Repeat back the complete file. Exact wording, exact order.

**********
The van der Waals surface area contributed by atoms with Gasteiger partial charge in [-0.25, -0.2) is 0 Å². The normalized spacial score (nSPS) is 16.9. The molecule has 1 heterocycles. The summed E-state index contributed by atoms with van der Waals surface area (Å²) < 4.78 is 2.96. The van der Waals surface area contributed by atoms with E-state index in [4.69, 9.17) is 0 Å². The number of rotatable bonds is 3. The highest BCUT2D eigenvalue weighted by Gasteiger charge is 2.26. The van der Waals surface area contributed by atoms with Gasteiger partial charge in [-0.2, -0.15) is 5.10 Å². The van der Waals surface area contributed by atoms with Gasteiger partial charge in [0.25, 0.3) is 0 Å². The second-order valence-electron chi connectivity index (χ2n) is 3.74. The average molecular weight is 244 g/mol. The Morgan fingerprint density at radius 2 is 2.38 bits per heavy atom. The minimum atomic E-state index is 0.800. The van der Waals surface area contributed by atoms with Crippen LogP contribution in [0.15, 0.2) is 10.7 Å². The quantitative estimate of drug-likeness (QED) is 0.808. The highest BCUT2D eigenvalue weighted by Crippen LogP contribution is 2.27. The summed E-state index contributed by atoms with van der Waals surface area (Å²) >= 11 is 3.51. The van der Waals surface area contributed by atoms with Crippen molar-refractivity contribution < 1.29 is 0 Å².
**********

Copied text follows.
The van der Waals surface area contributed by atoms with Gasteiger partial charge in [-0.25, -0.2) is 0 Å². The normalized spacial score (nSPS) is 16.9. The molecule has 1 heterocycles. The summed E-state index contributed by atoms with van der Waals surface area (Å²) < 4.78 is 2.96. The van der Waals surface area contributed by atoms with E-state index in [4.69, 9.17) is 0 Å². The number of rotatable bonds is 3. The highest BCUT2D eigenvalue weighted by Gasteiger charge is 2.26. The van der Waals surface area contributed by atoms with Gasteiger partial charge in [-0.2, -0.15) is 5.10 Å². The van der Waals surface area contributed by atoms with Gasteiger partial charge in [0.25, 0.3) is 0 Å². The second-order valence-electron chi connectivity index (χ2n) is 3.74. The average molecular weight is 244 g/mol. The Morgan fingerprint density at radius 2 is 2.38 bits per heavy atom. The minimum atomic E-state index is 0.800. The van der Waals surface area contributed by atoms with Crippen LogP contribution in [0.15, 0.2) is 10.7 Å². The quantitative estimate of drug-likeness (QED) is 0.808. The highest BCUT2D eigenvalue weighted by Crippen LogP contribution is 2.27. The summed E-state index contributed by atoms with van der Waals surface area (Å²) >= 11 is 3.51. The van der Waals surface area contributed by atoms with Crippen molar-refractivity contribution < 1.29 is 0 Å².